Mario Vargas Llosa mentions, breafly, in his Nobel acceptation speech, that he studied in a school called ‘Leoncio Prado’. Is in that place where this novel takes place, with 15-18 year old boys as protagonists. But this isn’t a normal school, it’s a militar school, where they are instructed and taught under martial command, with salutations, marchs, competitions, besides all of the usual school subjects they must learn to graduate: maths, spanish, chemistry, etc. Once more, as with the short story compilation we looked at last time, Mario takes from his own memories and experiences to write, telling the story of a group of boys that have to act as men, even if they aren’t mature enough for it, causing troubles among them, as well as some really disgusting facts that are mentioned about the life inside this kind of facilities. It’s not usual that a novel with these kind of statements takes place in a place that really exists, as it is the ‘Leoncio Prado’ school, it is said that when this book was published it was deemed as anti-patriotic and demeaning of the institution and the military of Peru, even if it is a work of fiction, it is absolutely that many of the characters are based on real people, companions of Mario in the two years he spent in it, even with a character called ‘The Poet’, that’s obviously a representation of Mario himself in those years.
What kind of acts could this book portray that would condemn this book so much on the perspective of Peru’s militar forcest? I said they were disgusting facts, so homosexuality is clearly not one of them, I’m talking about things like paedophilia, zoophilia, theft, murder, and many other acts that are revealed as the novel goes deeper inside the psyche of these kids. A clear theme of this book, and the taste that you are left with is that these characters do these things and many other that are deemed as adult, but they are just kids pretending to be grown-ups, just because the militar rule says so, it’s an understatement to say that this book is against the military, war and all the other institutions that are represented here, including the school itself (who still exists today and checking its official website, is proud of having an ex-cadet as a Nobel prize winning writer, even if he managed it by leaving the school itself as one of the worst examples of the militar rule). If you read the acceptance speech, you can see how he talks about the change in his political ideas, he is now a right-wing personality, but before that, and surely as he was writing this book, he was communist, as the hate towards this kind of institutions shows. What is his view on the ‘Leoncio Prado’ and the military now? In the speech is notorious that he doesn’t like dictatorship, which is usually produced by a military coup, but if this ‘necessary’ institution behaves correctly, even if it bastardizes the children of the nation, should be ok for him right now.
In my last review I criticized the lack of a voice, a manner of telling stories, and a local flavor that would place those stories in a local flavor, which always gives fiction a distinct taste to the mouth of foreigners (I include myself here). Here, this fault was solved and with various other accomplishments, the novel now clearly takes place in Peru, as it uses Mario’s memories, a distinct city, a peculiar language (as well as street and militar jargon), and it’s truly amazing to see the jump in quality between these two works, as the novel finally talks about the state of Peru in that time. The characters in this novel, as they are in a famous school, come from different parts of the country, different races, different social realities, different economical situations, different backgrounds, different neighbourhood childhood experiences, which make for a sociological landscape of this southamerican country. The relations between the boys inside the barracks of the school also hint to that, as the racial stereotipes and economical relations play an important part in the characterization of these kids, and they are based on the real social demonizations that happen everyday, as Mario said many times, inside the ‘Leoncio Prado’ there was a little Peru.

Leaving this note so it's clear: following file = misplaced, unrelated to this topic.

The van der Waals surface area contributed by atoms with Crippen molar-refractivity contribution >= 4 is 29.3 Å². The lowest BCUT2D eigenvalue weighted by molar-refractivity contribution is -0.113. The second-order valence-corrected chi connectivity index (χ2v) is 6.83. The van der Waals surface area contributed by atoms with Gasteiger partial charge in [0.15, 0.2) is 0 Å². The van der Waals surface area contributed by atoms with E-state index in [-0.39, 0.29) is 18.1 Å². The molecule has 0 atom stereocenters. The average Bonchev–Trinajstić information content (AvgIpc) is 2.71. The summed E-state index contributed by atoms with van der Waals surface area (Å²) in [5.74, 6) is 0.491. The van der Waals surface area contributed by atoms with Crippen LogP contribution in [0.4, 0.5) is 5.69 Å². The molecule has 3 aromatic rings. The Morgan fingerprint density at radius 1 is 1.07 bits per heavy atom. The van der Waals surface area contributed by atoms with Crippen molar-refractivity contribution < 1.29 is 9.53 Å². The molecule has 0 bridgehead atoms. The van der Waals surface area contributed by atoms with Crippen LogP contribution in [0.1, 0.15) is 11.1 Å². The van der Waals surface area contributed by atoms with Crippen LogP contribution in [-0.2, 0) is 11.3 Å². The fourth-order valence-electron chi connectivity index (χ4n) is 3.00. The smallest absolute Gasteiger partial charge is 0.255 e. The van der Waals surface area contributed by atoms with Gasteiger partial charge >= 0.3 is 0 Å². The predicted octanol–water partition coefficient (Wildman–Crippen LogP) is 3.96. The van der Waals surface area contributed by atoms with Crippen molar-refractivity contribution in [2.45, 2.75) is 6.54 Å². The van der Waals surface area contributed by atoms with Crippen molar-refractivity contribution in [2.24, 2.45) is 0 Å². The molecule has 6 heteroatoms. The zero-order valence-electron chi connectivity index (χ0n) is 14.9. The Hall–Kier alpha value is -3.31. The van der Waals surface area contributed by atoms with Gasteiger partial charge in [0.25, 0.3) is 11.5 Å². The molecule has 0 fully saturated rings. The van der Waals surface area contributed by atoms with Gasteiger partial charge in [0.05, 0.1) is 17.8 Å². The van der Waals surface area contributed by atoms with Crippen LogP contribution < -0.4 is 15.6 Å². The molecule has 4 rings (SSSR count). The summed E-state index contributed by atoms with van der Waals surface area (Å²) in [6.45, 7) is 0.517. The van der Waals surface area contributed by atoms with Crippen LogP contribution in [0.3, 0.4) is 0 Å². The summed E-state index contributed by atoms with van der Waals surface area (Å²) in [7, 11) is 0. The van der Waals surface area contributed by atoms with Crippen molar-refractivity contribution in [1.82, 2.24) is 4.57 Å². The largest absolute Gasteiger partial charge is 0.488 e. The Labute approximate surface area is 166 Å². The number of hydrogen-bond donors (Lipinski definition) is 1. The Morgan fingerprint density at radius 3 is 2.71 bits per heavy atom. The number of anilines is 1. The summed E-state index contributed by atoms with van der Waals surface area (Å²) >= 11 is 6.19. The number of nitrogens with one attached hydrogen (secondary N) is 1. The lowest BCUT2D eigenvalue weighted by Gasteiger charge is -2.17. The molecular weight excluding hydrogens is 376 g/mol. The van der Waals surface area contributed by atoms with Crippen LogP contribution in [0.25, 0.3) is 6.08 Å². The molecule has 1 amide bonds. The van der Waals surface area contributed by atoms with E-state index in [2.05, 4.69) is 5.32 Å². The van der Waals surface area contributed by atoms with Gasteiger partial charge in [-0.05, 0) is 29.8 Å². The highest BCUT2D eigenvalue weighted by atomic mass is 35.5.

So, the story starts with the theft of a chemistry test that goes wrong, and from that point on we begin to live in the ‘Leoncio Prado’, we get to know the routine, the position of every building, how they smoke, drink, how they pass their evenings, and most important, a generation. As I said earlier, while knowing who did what is important, it doesn’t really matter towards the aim of the novel, that is to describe an age and a group of people born between certain years, the generation of the author itself, it tries to explain himself of something he may have done or is going to do, or maybe he’s trying to apologize for a whole generation that was at that moment populating the streets of Lima, Peru’s capital city, or going around the world (like himself) making an image of his country.
As I said, this novel is divided in two segments by a shattering event: the shooting of one of the cadets. And that’s the only problem with this novel, when that happens, the novel takes an unprescedent speed and you have to finish it in a few days (or hours if you’re anxious enough), and when it finishes you feel that if the novel had started in that half point there wouldn’t be that much of a difference. Of course we wouldn’t have that much of a characterization, but being the two parts of the same amount of pages, the first part feels heavy, long and tiring, compared to the second more emotion driven half. I think if the second half was the entire novel, and we’re given enough mystery about who these people are, it would fight to be one of the best spanish written novels, specially due to the addition of a new narrator who gives the most peruvian of the visions to all the events that are unfolding in front of his eyes.
While it’s not the best novel of all time, and not (I hope) the best Mario Vargas Llosa novel, it still is one of the best latinamerican novels (being ‘Pedro Páramo’ by Juán Rulfo the best novel, latinamerican or otherwise), and I recommend it enough to buy or to loan at your local library (it’s still a long book, so you’ll have to either pay a fee or wait a bit between the reads). This was is the work of a Nobel Prize winner author.